Bell Curve


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Bell Curve

A curve on a chart in which most data points cluster around the median and become less frequent the farther they fall to either side of the median. When plotted on a chart, a bell curve looks roughly like a bell.
References in periodicals archive ?
Nurses evaluate constantly for trends in assessment data and vital signs, enabling them to identify the bell curves of patient assessment.
So how can you best address this averageness to help move your own bell curve?
This turns on its head nearly a half-century of plotting performance evaluations on a bell curve, or "normal distribution,"' in which equal numbers of people fall on either side of the mean.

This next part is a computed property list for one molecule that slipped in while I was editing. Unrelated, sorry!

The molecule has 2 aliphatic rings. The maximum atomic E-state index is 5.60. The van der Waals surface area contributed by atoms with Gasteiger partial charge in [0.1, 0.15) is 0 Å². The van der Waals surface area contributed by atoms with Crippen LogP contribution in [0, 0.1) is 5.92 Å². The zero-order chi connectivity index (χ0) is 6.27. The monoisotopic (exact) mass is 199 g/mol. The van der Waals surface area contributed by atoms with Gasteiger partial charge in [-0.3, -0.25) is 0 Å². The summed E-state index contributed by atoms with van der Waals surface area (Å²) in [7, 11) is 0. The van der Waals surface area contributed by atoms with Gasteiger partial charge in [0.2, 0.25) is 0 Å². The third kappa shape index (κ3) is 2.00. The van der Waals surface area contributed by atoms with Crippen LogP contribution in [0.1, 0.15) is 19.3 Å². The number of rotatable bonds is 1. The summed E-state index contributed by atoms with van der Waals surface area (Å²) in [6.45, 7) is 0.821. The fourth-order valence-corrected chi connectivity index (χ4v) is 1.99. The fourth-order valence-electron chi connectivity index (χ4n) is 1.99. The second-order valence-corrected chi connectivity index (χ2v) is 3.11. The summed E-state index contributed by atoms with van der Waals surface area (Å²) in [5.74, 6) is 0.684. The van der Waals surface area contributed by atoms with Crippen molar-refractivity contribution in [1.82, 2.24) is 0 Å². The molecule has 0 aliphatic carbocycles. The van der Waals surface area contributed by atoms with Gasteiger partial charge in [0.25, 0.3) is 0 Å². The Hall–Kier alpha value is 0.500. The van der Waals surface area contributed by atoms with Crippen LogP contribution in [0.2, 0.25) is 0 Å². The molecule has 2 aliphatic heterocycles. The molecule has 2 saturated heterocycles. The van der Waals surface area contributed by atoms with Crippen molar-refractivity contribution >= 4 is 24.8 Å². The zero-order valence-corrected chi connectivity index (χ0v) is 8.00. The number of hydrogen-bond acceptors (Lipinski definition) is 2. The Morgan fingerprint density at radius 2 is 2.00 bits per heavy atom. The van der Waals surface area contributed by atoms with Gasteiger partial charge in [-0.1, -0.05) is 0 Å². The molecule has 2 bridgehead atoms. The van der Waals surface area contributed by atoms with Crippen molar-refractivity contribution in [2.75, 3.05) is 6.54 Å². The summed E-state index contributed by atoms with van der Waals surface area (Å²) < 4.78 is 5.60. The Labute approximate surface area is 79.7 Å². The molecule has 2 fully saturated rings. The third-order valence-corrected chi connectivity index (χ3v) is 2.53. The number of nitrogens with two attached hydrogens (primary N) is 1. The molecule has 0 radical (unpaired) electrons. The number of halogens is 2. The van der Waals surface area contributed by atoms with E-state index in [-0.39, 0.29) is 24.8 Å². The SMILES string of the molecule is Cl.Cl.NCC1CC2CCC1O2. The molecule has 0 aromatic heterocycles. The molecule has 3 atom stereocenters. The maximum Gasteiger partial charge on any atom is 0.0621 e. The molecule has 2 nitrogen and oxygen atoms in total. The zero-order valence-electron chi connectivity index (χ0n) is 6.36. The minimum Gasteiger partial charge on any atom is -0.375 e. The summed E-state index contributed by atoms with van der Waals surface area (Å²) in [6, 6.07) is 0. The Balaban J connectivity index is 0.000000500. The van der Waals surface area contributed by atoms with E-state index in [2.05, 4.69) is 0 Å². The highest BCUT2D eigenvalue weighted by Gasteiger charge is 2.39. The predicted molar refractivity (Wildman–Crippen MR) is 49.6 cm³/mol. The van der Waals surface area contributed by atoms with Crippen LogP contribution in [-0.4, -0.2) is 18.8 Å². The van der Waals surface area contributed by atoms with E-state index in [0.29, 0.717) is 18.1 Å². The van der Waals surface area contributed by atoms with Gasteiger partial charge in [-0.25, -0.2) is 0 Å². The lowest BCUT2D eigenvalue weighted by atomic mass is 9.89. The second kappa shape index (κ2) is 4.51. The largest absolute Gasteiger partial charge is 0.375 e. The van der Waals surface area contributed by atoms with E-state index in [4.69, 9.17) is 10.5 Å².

The book argues that the roots of the empathy bell curve lie in the brain and are shaped both by genes and by environmental factors such as parental neglect and abuse.
I'm like, "No, I'm just not in the middle of the bell curve, and I don't think God made a mistake.
It falls consistently within the major middle part of the bell curve.
After 10,000 generations, the team found the optimum waveform: a bell curve with the lower parts of each side cut short by a vertical line.
the prices at which businesses sell will naturally align themselves along a bell curve.
It goes without saying, of course, that there is very little room within a bell curve to be at the top.
However, most of these stages deal with the concepts of market profile, minus development, which are based on the theory of normal distribution (bell curve).
He determined that the random movements of a particle would fall within a bell curve.
Kamau Bell Curve Show: Ending Racism In About An Hour, he had already managed to touch on Prop.